On Friday evening, Rep. John Lewis went on NBC's Meet the Press to discuss President-elect Donald Trump.
"I don't see this president-elect as a legitimate president," the 76-year-old civil rights icon told host Chuck Todd. "I think there was a conspiracy on the part of the Russians and others that helped him get elected. That's not right. That's not fair. That's not the open, democratic process."
Lewis' comments came amid news that a growing number of Democratic lawmakers would not attend Trump's inauguration in protest of his bigotry. The notoriously thin-skinned Trump responded by lashing out at Lewis on Twitter.
Trump's outburst preceded a slew of similar attacks from the president-elect's surrogates and allies. Conservative filmmaker Dinesh D'Souza dismissed Lewis as a "bitter has-been" and a "minor player" in the civil rights movement.
Actor Rob Schneider, also a Republican, unfavorably compared Lewis to Martin Luther King Jr., claiming King "won civil rights" by refusing to "give in to his anger or his hurt."
Republican Paul LePage, governor of Maine, said Lewis should "thank" the GOP because Abraham Lincoln, a Republican, freed the slaves.
The speed with which Trump and his supporters rushed to attack Lewis and minimize his achievements highlights the tenuousness of the congressman's status as a civil-rights icon. The point could hardly be more glaring than on Martin Luther King Jr. Day, when conservative figures join other Americans in lionizing King and his contemporaries, like Lewis and Rosa Parks. On Monday, Speaker Paul Ryan called King a "great American" who believed deeply in our "common humanity." Even Trump joined the chorus and tweeted: "Celebrate Martin Luther King Day and all of the many wonderful things that he stood for."
But the reverence with which these figures are treated is often contingent on how useful they are in upholding the myth that racism is no longer a problem. Republicans have long been committed to the idea that racism is dead and the civil rights movement killed it — in 2013, the Republican National Committee even publicly thanked Parks for "ending racism." When figures like Lewis openly oppose the Republican agenda, however, that praise can turn quickly to vitriol and smear campaigns.
From the moment that Lewis demonstrated he was more politically dangerous than useful to the right, his civil rights bona fides were suddenly up for debate. The about-face was stark, if unsurprising. Just last week, a photograph of Lewis with Sen. Jeff Sessions in Selma, Alabama, was circulated as "proof" that Sessions is not a racist and is committed to black civil rights.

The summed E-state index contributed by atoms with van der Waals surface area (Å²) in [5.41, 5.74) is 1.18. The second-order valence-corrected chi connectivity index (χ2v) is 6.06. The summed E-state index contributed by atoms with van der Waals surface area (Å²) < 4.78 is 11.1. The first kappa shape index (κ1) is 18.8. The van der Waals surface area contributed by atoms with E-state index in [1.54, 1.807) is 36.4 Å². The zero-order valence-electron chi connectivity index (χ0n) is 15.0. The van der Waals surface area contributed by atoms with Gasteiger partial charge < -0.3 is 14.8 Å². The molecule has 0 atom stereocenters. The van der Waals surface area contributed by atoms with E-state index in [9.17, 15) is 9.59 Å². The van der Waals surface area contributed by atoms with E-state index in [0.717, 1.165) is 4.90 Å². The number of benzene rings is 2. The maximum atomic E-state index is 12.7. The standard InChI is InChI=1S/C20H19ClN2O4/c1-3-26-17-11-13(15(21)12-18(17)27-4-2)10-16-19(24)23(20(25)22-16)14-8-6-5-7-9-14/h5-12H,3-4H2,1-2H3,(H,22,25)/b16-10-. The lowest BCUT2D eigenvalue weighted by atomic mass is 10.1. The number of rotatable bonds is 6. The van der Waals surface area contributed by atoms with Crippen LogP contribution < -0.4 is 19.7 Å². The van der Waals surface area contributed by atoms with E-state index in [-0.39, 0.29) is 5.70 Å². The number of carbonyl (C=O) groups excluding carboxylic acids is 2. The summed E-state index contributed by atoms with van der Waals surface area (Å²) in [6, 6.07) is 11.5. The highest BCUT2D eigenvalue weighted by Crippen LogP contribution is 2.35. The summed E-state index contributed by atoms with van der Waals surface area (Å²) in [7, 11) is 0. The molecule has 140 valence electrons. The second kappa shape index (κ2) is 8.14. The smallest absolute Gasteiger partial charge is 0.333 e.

Regardless, it's hard to ignore the incongruity between this praise for King and what the GOP actually stands for. More often than not, Republicans invoke King and his contemporaries as superficial demonstrations of their commitment to racial equality. Then, they turn around and support policies that have the opposite effect, including curtailing voting rights, sparring with black civil rights protesters and opposing greater accountability among police.
While King and Lewis fought tooth and nail to win equal voting rights for black Americans, Republicans have spent years rolling back laws that protected these rights in states across the South and Midwest. Nonviolent civil disobedience was, similarly, a hallmark of King's work — yet conservatives have routinely attacked nonviolent protest movements like Black Lives Matter as "terrorist groups."
In case after case, Republicans have stood in diametric opposition to King's causes. And it's no stretch to suggest the reverend would have choice words for many of these same right-leaning figures who sing his praises today. The problem is, we’ll never know for certain. He was assassinated in 1968. The reason why his legacy is invoked so easily by these figures now is he's not around to expose them when they distort what he stood for.
But Lewis is alive and kicking. As his recent spat with Trump suggests, the congressman's opposition to the right's agenda may cost him the esteem they'd typically afford a civil rights icon of his stature. But it's a price he's surely willing to pay. And it's the same dilemma King would face if he were alive today.